Militarized policing: The history of the warrior cop

In the 19th century, the U.S. adopted a "social peacekeeper" model of policing. Then the Civil War left behind a surplus of firearms.

Michael Brown is dead, a young black man gone before he could start college and begin life as an adult. The life of Darren Wilson, the white police officer who shot and killed the unarmed Brown, has been forever changed, too. Since the August 8 shooting, protesters in Ferguson, Missouri, have faced a heavy-handed, heavily armed police response. This has prompted much national conversation about both racism and the growing militarization of American police forces.

The latter subject had been getting some attention lately, even before the events in Ferguson. Radley Balko’s book Rise of the Warrior Cop (PublicAffairs, 2013) is a notable example. But as Balko acknowledges, the militarization of the police is not a new development. Over the years, others have noted it as well.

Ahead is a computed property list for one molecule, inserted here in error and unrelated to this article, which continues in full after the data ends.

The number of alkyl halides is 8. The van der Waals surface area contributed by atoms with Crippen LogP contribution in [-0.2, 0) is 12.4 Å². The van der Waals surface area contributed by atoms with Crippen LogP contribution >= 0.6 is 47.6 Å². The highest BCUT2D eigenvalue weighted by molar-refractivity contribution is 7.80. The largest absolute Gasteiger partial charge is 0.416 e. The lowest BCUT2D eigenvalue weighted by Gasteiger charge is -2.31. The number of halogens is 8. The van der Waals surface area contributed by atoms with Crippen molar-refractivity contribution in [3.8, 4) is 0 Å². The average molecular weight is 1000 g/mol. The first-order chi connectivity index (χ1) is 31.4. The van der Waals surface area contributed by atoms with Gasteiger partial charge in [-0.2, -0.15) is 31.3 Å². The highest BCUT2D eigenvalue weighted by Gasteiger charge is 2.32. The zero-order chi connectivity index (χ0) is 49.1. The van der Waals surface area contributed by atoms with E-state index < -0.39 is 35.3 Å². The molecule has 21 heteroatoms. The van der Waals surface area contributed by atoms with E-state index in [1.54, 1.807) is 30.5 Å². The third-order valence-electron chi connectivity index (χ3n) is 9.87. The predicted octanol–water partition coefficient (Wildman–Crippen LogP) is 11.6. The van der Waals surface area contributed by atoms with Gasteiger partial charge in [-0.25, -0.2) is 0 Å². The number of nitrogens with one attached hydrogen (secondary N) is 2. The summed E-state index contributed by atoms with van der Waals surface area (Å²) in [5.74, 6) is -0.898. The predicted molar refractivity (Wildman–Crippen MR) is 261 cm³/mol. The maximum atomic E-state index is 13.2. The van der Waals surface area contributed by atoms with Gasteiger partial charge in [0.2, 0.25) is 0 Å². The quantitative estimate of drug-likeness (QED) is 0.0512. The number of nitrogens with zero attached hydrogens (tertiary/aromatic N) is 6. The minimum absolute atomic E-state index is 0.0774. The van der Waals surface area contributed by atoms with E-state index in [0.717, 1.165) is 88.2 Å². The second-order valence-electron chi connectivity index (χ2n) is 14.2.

The best book on the subject, in my view, is John Kleinig’s The Ethics of Policing (Cambridge University Press, 1996). Kleinig examines the moral foundations of policing, the use of force, and several extant models of policing. The two primary models, at opposite ends of the spectrum, are the “crime fighter” and the “social peacekeeper.” During the 20th century, the former, which is also known as the military model of policing, became the primary paradigm in the United States.